Hi Par

    Thanks for dropping by!

    Hi Clare

    It’s such good news that you have found a house to buy!

    I have always heard that it is bad luck to chop down holly trees (or bushes). My mum always says that a farmer would never do it. However, in my holly post http://www.cottagesmallholder.com/?p=550 Joanna left a comment about moving a holly hedge to get round the problem.

    I have a self seeded holly tree in the wrong spot in our garden and I plan to move this in a few weeks time to the front of the cottage.

    You could try advertising the shrubs on Freecycle or ringing some local landscape gardeners as mature shrubs are very expensive to buy. They would take care of the problem for you and do all the digging!

    Hi Jo

    I™ll be really interested to see how many people in our village do this tonight!

  6. Jo @ LittleFfarm Dairy

    Hi Sally,

    you’re right about the Big Switch Off next month – I think this is seen as a sort-of ‘dry run’ to gauge enthusiasm.

    Love the idea of doing it on a more regular basis though – & I’m sure like most things, we’d all get used to it!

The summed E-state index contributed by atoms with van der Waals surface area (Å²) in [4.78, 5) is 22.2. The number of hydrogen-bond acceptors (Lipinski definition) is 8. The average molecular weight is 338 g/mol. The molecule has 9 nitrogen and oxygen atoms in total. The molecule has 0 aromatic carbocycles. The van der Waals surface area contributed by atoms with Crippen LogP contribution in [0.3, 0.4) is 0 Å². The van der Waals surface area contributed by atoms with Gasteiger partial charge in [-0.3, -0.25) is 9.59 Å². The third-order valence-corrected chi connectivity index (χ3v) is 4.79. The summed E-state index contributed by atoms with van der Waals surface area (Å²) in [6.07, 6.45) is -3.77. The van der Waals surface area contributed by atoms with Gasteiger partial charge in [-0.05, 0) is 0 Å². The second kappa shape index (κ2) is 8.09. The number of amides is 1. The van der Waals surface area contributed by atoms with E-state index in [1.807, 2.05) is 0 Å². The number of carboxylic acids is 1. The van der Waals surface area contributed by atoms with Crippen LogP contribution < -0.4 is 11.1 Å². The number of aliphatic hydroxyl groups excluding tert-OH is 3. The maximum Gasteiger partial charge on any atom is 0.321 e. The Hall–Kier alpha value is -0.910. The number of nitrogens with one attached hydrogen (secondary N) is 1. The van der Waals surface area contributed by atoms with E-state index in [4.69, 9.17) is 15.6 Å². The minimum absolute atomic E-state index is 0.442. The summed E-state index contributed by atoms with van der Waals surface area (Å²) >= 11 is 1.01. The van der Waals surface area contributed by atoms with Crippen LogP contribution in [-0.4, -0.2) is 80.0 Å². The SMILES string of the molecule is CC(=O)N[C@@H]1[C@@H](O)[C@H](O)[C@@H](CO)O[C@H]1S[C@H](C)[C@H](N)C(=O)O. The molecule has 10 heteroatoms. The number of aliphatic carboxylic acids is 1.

7. Lovely flowers indeed! Those crocuses look so crisp and fresh!

    Turning everything off sounds like a great idea, I’ll have to let my friends know they need to join in!!

    Just a quick question, Fiona, you mentioned a while ago that it’s bad luck to cut down a holly tree. Craig and I are in the process of buying our first house and I have grand designs on the garden (veg patch mostly!), but it has 2 heavily pruned hedging hollies which I’m not sure there’s really space for. Can I move them, or can I give them to someone maybe? I don’t want to do anything bad though!!

    I’d be grateful for your thoughts and if anyone in the Birmingham area might want any free shrubs (lilac, cotoneaster, mahonia, laurel), let me know, cos I’ll be digging them up in the next couple of months!!

  8. Jo, I hadn’t heard about that. Maybe if we all do it on the 29th of every month at that time.

    Lovely flowers Fiona!!!

  9. I do miss the British wild flowers. There is something special about a bluebell wood, a primrose bank or the Easter daffodils springing up in unexpected places. We don’t have these in our part of Italy.

    Jo, I shall turn off the lights for 5 minutes tomorrow, but I’m pretty sure the big ‘switch off’ is on 29th March at 8pm – and it’s for 1 Hour! We also did it here last month. Why can’t we all do it weekly?

  10. Jo @ LittleFfarm Dairy

    Just wondered whether you’re joining in the Big Switch-Off tomorrow evening (29th February 2008 between 19:55 hrs & 20:00 hrs). It’s a global movement to help our planet to breathe – & hopefully get governments to think a bit harder about the way we’re heading ecologically.

    Quite simply, switch off all the lights & as many electrical appliances as possible, for that five minutes. The power saving should be huge if all of us, across the world, do our bit…..

    Gorgeous flowers, BTW – in the dark days of winter they spread such optimistic cheer for better days to come!